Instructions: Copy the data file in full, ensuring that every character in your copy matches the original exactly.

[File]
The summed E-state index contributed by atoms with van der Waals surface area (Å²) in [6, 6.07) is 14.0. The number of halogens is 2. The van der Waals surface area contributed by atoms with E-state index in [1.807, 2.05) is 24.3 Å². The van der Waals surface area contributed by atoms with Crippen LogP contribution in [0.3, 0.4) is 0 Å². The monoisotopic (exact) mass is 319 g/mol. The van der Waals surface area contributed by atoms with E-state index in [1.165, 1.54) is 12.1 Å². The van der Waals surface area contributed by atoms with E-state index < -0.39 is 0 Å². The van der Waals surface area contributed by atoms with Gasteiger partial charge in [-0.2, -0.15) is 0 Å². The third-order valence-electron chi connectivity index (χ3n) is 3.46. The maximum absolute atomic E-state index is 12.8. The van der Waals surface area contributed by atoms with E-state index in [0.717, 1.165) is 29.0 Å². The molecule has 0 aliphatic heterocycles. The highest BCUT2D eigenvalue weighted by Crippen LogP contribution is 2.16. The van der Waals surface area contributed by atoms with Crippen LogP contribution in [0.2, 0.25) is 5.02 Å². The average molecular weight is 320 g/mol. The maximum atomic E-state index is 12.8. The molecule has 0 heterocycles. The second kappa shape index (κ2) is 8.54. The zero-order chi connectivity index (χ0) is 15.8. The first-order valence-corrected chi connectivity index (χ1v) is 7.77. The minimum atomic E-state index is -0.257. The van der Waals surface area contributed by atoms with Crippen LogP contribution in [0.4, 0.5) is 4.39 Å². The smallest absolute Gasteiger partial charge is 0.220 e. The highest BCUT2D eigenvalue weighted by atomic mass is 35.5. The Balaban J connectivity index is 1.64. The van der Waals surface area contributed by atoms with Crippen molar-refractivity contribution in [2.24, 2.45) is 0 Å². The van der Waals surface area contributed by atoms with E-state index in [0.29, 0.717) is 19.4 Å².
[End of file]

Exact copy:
The summed E-state index contributed by atoms with van der Waals surface area (Å²) in [6, 6.07) is 14.0. The number of halogens is 2. The van der Waals surface area contributed by atoms with E-state index in [1.807, 2.05) is 24.3 Å². The van der Waals surface area contributed by atoms with Crippen LogP contribution in [0.3, 0.4) is 0 Å². The monoisotopic (exact) mass is 319 g/mol. The van der Waals surface area contributed by atoms with E-state index in [1.165, 1.54) is 12.1 Å². The van der Waals surface area contributed by atoms with E-state index < -0.39 is 0 Å². The van der Waals surface area contributed by atoms with Gasteiger partial charge in [-0.2, -0.15) is 0 Å². The third-order valence-electron chi connectivity index (χ3n) is 3.46. The maximum absolute atomic E-state index is 12.8. The van der Waals surface area contributed by atoms with E-state index in [0.717, 1.165) is 29.0 Å². The molecule has 0 aliphatic heterocycles. The highest BCUT2D eigenvalue weighted by Crippen LogP contribution is 2.16. The van der Waals surface area contributed by atoms with Crippen LogP contribution in [0.2, 0.25) is 5.02 Å². The average molecular weight is 320 g/mol. The maximum atomic E-state index is 12.8. The molecule has 0 heterocycles. The second kappa shape index (κ2) is 8.54. The zero-order chi connectivity index (χ0) is 15.8. The first-order valence-corrected chi connectivity index (χ1v) is 7.77. The minimum atomic E-state index is -0.257. The van der Waals surface area contributed by atoms with Crippen LogP contribution in [0.4, 0.5) is 4.39 Å². The smallest absolute Gasteiger partial charge is 0.220 e. The highest BCUT2D eigenvalue weighted by atomic mass is 35.5. The Balaban J connectivity index is 1.64. The van der Waals surface area contributed by atoms with Crippen molar-refractivity contribution in [2.24, 2.45) is 0 Å². The van der Waals surface area contributed by atoms with E-state index in [0.29, 0.717) is 19.4 Å².